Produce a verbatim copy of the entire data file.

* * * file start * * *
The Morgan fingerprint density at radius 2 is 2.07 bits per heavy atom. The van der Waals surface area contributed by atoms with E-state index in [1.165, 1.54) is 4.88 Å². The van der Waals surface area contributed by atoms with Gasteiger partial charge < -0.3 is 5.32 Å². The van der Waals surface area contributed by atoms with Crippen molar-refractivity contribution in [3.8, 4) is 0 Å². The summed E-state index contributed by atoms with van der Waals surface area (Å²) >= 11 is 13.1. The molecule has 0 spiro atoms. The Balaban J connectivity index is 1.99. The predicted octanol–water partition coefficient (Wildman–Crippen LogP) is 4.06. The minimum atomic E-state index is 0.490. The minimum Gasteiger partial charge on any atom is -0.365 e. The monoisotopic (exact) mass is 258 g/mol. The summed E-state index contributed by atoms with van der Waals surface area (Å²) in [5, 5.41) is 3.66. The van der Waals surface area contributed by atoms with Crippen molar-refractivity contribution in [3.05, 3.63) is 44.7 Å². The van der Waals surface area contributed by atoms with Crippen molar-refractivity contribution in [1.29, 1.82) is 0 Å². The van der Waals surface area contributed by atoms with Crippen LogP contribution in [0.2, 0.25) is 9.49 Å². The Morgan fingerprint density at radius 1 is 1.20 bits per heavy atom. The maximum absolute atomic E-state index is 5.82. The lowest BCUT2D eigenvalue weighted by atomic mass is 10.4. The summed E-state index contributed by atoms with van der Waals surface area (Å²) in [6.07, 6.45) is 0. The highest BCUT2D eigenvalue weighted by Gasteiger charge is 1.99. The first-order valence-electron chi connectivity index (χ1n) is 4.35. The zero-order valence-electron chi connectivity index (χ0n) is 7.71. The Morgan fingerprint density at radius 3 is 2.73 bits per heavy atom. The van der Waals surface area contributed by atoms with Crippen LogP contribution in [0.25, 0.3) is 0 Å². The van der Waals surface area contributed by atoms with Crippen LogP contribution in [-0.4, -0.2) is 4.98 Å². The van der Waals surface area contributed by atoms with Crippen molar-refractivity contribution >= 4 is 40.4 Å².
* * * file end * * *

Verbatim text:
The Morgan fingerprint density at radius 2 is 2.07 bits per heavy atom. The van der Waals surface area contributed by atoms with E-state index in [1.165, 1.54) is 4.88 Å². The van der Waals surface area contributed by atoms with Gasteiger partial charge < -0.3 is 5.32 Å². The van der Waals surface area contributed by atoms with Crippen molar-refractivity contribution in [3.8, 4) is 0 Å². The summed E-state index contributed by atoms with van der Waals surface area (Å²) >= 11 is 13.1. The molecule has 0 spiro atoms. The Balaban J connectivity index is 1.99. The predicted octanol–water partition coefficient (Wildman–Crippen LogP) is 4.06. The minimum atomic E-state index is 0.490. The minimum Gasteiger partial charge on any atom is -0.365 e. The monoisotopic (exact) mass is 258 g/mol. The summed E-state index contributed by atoms with van der Waals surface area (Å²) in [5, 5.41) is 3.66. The van der Waals surface area contributed by atoms with Crippen molar-refractivity contribution in [3.05, 3.63) is 44.7 Å². The van der Waals surface area contributed by atoms with Crippen molar-refractivity contribution in [1.29, 1.82) is 0 Å². The van der Waals surface area contributed by atoms with Crippen LogP contribution in [0.2, 0.25) is 9.49 Å². The Morgan fingerprint density at radius 1 is 1.20 bits per heavy atom. The maximum absolute atomic E-state index is 5.82. The lowest BCUT2D eigenvalue weighted by atomic mass is 10.4. The summed E-state index contributed by atoms with van der Waals surface area (Å²) in [6.07, 6.45) is 0. The highest BCUT2D eigenvalue weighted by Gasteiger charge is 1.99. The first-order valence-electron chi connectivity index (χ1n) is 4.35. The zero-order valence-electron chi connectivity index (χ0n) is 7.71. The Morgan fingerprint density at radius 3 is 2.73 bits per heavy atom. The van der Waals surface area contributed by atoms with Crippen LogP contribution in [0.25, 0.3) is 0 Å². The van der Waals surface area contributed by atoms with Crippen LogP contribution in [-0.4, -0.2) is 4.98 Å². The van der Waals surface area contributed by atoms with Crippen molar-refractivity contribution >= 4 is 40.4 Å².